Nonantimicrobial intramammary products were reported in 12 articles, of which 10 were controlled trials and 2 were challenge trials (Supplemental Table S2; https://doi.org/10.5683/SP2/TJVYOZ;
      • McMullen C.K.
      • Sargeant J.M.
      • Kelton D.F.
      • Churchill K.J.
      • Cousins K.S.
      • Winder C.B.
      Supplementary data for: Modifiable management practices to improve udder health in dairy cattle during the dry period and early lactation: A scoping review [dataset]. Scholars Portal Dataverse.
      ). Products reported included IL-2 (3/12), Phyto-Mast or Cinnatube or the combination thereof (3/12), bovine lactoferrin (2/12), lysostaphin (2/12), ozone-containing foam (1/12), and casein hydrolysate (1/12). Clinical mastitis was reported as an outcome in 11 articles, with a risk period range from DO to 42 DIM (mode: at calving). Cure of existing IMI over the dry period was reported in 8 articles, prevention of new IMI over the dry period in 5 articles, and prevalence of IMI over the dry period in 5 articles. Somatic cell count was measured in 9 articles from DO to 90 DIM. Intramuscular injection of nonantimicrobial products was reported in 2 additional controlled trials, of which recombinant bovine granulocyte stimulating factor was administered in one trial and Propionibacterium acnes immunostimulatory product in the other (Supplemental Table S2; https://doi.org/10.5683/SP2/TJVYOZ;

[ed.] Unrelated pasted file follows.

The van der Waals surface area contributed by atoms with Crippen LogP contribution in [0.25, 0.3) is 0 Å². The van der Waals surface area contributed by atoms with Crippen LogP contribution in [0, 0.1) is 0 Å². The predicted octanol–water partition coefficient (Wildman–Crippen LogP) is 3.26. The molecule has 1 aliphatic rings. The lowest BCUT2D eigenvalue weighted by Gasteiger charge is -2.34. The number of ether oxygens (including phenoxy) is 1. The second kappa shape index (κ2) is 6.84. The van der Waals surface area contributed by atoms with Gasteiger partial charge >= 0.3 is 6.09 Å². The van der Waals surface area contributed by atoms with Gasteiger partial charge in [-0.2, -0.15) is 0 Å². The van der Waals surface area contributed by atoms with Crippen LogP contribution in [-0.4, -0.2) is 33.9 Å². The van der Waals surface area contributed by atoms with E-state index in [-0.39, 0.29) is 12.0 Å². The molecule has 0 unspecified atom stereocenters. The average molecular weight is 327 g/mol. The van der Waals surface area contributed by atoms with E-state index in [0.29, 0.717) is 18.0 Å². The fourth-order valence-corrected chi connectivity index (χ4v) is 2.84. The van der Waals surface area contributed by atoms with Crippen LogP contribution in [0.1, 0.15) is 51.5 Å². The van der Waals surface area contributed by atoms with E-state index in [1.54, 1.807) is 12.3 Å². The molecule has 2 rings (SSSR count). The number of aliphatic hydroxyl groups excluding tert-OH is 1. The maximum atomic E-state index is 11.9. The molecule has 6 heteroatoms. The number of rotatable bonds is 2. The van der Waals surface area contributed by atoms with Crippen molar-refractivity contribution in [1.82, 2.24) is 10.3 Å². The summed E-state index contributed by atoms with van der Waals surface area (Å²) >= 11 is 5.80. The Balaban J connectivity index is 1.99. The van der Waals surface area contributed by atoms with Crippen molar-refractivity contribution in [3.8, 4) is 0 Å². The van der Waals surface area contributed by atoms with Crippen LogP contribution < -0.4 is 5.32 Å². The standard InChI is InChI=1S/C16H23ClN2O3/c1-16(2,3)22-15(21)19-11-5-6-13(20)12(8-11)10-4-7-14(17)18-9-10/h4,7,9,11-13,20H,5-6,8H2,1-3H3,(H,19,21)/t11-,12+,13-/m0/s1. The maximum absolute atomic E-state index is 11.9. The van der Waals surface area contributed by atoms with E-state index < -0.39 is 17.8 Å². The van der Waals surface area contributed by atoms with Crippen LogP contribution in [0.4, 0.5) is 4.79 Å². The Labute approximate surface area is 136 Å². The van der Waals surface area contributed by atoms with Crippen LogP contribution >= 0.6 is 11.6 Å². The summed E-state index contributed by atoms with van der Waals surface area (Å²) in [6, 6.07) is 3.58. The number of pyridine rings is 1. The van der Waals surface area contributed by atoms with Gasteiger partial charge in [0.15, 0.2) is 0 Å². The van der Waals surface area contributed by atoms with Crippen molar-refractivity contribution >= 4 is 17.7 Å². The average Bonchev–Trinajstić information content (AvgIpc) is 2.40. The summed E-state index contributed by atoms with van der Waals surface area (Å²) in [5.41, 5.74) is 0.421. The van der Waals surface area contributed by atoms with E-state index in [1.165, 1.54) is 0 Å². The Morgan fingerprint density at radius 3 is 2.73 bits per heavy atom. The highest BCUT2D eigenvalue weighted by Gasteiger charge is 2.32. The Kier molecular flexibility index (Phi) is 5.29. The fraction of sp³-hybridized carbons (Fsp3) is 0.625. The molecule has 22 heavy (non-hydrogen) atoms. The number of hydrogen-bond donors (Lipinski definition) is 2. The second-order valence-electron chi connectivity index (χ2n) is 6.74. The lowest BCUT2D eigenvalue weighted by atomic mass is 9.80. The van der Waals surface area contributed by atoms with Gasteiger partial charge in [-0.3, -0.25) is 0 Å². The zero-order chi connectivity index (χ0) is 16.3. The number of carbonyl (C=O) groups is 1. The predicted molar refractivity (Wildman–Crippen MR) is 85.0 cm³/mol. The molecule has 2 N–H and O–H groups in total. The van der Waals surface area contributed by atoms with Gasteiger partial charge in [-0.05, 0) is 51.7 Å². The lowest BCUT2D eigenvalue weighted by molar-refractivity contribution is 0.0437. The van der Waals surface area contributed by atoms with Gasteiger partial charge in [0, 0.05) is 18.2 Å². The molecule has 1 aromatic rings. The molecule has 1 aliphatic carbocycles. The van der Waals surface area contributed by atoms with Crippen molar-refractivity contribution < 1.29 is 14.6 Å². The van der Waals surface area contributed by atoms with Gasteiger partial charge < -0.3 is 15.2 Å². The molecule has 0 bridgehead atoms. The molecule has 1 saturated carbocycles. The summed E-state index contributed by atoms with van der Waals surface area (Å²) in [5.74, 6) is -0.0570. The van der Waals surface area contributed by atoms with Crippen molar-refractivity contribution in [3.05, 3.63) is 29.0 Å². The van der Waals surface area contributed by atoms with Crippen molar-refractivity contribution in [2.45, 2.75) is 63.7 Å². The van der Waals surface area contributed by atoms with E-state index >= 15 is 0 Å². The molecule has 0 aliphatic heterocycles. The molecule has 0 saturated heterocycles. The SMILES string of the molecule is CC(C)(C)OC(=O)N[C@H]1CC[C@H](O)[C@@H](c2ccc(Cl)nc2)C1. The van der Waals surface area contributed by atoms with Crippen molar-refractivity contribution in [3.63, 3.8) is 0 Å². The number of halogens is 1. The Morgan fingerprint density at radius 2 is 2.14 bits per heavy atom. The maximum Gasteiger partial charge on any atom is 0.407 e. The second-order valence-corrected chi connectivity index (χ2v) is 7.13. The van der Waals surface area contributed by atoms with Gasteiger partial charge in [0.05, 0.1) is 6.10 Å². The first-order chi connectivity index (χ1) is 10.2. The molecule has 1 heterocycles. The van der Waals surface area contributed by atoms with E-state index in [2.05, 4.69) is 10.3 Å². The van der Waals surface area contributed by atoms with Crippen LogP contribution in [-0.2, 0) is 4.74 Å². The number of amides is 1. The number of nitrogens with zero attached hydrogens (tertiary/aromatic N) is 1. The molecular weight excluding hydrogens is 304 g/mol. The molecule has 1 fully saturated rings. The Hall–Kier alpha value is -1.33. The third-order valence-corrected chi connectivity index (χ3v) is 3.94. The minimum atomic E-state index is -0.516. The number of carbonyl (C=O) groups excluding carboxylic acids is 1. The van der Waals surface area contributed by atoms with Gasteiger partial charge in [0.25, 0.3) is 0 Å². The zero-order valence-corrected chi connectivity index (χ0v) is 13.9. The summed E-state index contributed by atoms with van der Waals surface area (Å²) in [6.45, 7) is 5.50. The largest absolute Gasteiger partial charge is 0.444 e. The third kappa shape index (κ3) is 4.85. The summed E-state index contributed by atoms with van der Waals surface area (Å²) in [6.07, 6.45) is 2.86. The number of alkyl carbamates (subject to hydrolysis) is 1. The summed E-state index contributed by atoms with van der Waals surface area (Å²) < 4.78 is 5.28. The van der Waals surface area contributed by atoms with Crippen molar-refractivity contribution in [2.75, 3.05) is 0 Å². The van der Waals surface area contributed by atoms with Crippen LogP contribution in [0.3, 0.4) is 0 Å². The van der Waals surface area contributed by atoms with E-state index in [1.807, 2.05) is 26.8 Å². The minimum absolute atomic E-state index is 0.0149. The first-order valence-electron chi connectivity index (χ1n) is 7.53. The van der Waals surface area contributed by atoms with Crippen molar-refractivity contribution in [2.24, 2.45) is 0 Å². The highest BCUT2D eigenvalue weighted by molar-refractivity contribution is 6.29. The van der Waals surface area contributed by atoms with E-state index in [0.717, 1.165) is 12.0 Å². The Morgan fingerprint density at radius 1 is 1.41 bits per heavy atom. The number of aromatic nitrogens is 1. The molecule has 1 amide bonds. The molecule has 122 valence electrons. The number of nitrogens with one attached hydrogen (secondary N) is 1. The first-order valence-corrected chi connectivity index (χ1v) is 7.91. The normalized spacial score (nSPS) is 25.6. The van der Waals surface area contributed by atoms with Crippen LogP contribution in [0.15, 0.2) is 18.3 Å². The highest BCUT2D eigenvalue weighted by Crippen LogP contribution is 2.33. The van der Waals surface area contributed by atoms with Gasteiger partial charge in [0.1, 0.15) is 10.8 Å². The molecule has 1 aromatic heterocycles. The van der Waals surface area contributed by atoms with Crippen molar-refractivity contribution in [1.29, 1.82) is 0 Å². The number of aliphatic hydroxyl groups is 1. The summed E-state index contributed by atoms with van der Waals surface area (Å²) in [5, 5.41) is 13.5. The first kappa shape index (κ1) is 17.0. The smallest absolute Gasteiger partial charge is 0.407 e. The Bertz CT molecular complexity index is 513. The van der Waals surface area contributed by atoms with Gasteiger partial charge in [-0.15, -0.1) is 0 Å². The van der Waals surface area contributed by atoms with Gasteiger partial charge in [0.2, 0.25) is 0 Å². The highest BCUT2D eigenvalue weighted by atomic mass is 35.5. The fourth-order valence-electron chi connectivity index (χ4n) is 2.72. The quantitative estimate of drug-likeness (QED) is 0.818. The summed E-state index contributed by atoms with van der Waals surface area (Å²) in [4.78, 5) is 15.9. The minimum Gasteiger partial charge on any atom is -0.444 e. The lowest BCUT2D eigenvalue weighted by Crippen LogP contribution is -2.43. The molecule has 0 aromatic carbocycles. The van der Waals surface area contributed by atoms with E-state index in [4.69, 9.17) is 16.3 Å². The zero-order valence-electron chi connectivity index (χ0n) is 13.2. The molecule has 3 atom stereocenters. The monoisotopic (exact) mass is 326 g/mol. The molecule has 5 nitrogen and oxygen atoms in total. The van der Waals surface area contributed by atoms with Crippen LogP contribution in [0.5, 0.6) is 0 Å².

• McMullen C.K.
      • Sargeant J.M.
      • Kelton D.F.
      • Churchill K.J.
      • Cousins K.S.
      • Winder C.B.
      Supplementary data for: Modifiable management practices to improve udder health in dairy cattle during the dry period and early lactation: A scoping review [dataset]. Scholars Portal Dataverse.
      ).

      Vitamin and Mineral Injections

      Vitamin and mineral products were injected intramuscularly or subcutaneously in 14 articles, all of which were controlled trials (Supplemental Table S3; https://doi.org/10.5683/SP2/TJVYOZ;
      • McMullen C.K.